NASA's James Webb telescope spotted strange 13 billion-year-old galaxy

03-03-2024 11:33 AM

Ammon News - NASA's new space telescope spotted a 13 billion-year-old galaxy that is much too complex to exist that early in the universe.

The galaxy, which is bigger than the Milky Way, could upheave what we know about how dark matter shaped the early universe.

Scientists had been tracking the galaxy, called ZF-UDS-7329, for a while, but they had never been able to get a close enough look, Karl Glazebrook, an astronomer at the Swinburne University of Technology who led the team, said in a statement.

With the James Webb Space Telescope, they were finally able to peer at the galaxy about 11.5 billion years in our past. Light travels at a fixed speed through space, so the image of these early galaxies in the past is only reaching us now.

The team found that ZF-UDS-7329 seemed much more advanced than was previously thought possible.

It looked to contain about four times as many stars by mass as the Milky Way. These stars also looked ancient, about 1.5 billion years old, suggesting the galaxy is about 13 billion years old.

According to current cosmology models, that should not be possible because dark matter is not supposed to have been mature enough at that time.

"The leading theory is that an ocean of dark matter filled the early universe after the Big Bang," astrophysicist Ivo Labbe of Swinburne University of Technology — an author on the paper — previously told Reuters.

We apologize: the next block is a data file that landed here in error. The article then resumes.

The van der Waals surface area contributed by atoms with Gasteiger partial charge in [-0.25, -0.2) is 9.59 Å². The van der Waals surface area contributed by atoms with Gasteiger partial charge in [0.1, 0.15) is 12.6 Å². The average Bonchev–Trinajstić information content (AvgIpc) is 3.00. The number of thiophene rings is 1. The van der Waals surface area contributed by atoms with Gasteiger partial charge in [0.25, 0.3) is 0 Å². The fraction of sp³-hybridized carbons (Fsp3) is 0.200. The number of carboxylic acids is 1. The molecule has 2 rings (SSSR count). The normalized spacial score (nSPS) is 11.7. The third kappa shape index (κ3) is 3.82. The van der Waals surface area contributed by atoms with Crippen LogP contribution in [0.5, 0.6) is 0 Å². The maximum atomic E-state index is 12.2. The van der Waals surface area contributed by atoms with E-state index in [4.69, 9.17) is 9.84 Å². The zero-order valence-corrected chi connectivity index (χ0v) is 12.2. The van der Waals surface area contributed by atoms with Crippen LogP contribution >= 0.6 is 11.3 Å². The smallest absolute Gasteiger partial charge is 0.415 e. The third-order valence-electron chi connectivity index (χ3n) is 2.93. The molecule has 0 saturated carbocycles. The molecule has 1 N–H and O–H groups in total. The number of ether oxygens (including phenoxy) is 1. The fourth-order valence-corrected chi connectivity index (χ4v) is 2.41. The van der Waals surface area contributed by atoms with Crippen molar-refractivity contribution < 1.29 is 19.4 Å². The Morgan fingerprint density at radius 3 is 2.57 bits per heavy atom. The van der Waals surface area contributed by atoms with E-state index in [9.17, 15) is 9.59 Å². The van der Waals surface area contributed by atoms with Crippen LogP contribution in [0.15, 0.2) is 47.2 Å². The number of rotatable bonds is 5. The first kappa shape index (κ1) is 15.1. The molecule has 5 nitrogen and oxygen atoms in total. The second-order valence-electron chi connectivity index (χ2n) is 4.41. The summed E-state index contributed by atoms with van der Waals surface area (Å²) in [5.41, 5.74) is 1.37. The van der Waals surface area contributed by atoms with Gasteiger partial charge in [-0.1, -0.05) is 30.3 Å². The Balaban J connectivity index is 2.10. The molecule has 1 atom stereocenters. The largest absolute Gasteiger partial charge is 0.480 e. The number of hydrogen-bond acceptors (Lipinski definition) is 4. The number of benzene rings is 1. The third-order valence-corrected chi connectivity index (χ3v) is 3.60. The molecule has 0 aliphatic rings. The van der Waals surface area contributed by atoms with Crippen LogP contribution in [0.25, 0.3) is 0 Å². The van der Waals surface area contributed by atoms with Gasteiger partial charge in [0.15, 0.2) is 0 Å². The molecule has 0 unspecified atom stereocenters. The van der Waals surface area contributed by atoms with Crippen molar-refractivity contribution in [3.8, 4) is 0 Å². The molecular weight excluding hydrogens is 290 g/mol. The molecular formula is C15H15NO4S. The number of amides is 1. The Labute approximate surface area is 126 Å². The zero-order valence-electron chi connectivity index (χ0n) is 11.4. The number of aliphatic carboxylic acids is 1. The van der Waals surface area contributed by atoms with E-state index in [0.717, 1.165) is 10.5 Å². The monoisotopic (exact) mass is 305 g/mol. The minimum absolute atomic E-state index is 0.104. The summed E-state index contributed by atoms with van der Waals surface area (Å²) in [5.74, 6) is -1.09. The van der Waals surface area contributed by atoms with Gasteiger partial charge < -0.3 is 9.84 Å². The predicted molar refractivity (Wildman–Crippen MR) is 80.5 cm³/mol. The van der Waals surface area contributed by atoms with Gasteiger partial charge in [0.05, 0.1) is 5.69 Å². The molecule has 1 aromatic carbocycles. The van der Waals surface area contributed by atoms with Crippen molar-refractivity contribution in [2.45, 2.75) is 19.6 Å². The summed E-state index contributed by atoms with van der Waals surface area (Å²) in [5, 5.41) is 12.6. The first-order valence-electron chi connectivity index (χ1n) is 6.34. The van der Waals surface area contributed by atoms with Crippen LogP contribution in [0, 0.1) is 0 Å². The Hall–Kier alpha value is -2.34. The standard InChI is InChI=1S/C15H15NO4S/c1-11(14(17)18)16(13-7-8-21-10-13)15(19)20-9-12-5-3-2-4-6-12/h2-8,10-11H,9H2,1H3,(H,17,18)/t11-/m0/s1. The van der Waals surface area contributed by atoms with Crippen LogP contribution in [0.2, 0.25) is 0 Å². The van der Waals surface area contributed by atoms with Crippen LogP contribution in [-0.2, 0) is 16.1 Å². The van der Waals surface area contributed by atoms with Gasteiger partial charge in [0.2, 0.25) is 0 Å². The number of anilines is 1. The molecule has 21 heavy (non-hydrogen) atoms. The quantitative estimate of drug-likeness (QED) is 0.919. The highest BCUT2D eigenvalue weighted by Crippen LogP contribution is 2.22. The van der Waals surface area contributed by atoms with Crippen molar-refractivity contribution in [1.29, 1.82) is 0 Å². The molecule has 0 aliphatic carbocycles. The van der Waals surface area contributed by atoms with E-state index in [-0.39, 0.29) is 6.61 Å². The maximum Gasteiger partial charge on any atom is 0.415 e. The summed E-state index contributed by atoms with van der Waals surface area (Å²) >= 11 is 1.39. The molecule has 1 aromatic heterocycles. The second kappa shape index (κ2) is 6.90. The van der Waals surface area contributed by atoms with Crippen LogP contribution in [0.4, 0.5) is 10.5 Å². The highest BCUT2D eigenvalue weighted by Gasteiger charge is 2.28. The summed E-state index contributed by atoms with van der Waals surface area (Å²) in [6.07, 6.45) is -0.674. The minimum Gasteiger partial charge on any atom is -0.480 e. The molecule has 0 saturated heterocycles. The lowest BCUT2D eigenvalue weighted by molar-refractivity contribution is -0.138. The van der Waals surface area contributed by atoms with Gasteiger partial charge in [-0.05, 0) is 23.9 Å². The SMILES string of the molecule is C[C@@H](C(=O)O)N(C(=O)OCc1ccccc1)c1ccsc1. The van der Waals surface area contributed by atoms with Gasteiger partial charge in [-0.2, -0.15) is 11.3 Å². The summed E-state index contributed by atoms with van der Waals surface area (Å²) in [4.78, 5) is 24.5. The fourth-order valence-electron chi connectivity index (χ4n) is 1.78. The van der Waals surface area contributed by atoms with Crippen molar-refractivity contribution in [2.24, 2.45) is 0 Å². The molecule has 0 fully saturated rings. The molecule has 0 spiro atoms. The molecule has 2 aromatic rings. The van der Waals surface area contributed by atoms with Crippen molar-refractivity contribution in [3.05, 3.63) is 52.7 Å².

Dark matter is the elusive, invisible stuff that makes up more than 80% of the universe. Scientists still don't understand what it is and haven't seen it, but they can pick up its shadow by looking at how it distorts light around the universe.

"This dark matter — we don't know what it actually is —started out really smooth, with only the tiniest of ripples. These ripples grew over time due to gravity and eventually, the dark matter started to collect in concentrated clumps, dragging hydrogen gas along for the ride," Labbe said.

The galaxy found by the James Webb telescope shouldn't be able to exist under this model.

Scientists previously expected these small ripples would only create small, disordered, clumpy galaxies in the universe's early days. Only after about one billion to two billion years should these early protogalaxies start clumping together, forming more complex, ordered entities, per

This isn't the only galaxy that has been spotted challenging this model. Scientists previously found a 11.7 billion year old barrel galaxy, billions of years before they thought it was possible.

"Having these extremely massive galaxies so early in the universe is posing significant challenges to our standard model of cosmology," said study coauthor Claudia Lagos, an associate professor of astronomy from the University of Western Australia.

The other puzzling finding is that this galaxy didn't seem to continue to evolve. Instead, it became quiescent.

"This pushes the boundaries of our current understanding of how galaxies form and evolve," Themiya Nanayakkara, study author and astronomer at the Swinburne University of Technology, said in the statement.

"The key question now is how they form so fast, very early in the Universe, and what mysterious mechanisms lead to stopping them from forming stars abruptly when the rest of the Universe is doing so," said Nanayakkara.

Glazebrook, however, cautions that it's too early to throw out the current model altogether. Although the galaxy is interesting, more evidence is needed to confirm their generalizable observations.

"This result sets a new record for this phenomenon. Although it is very striking, it is only one object. But we hope to find more; and if we do this will really upset our ideas of galaxy formation," he said in a statement.

The team published its findings on February 14 in the peer-reviewed journal Nature.

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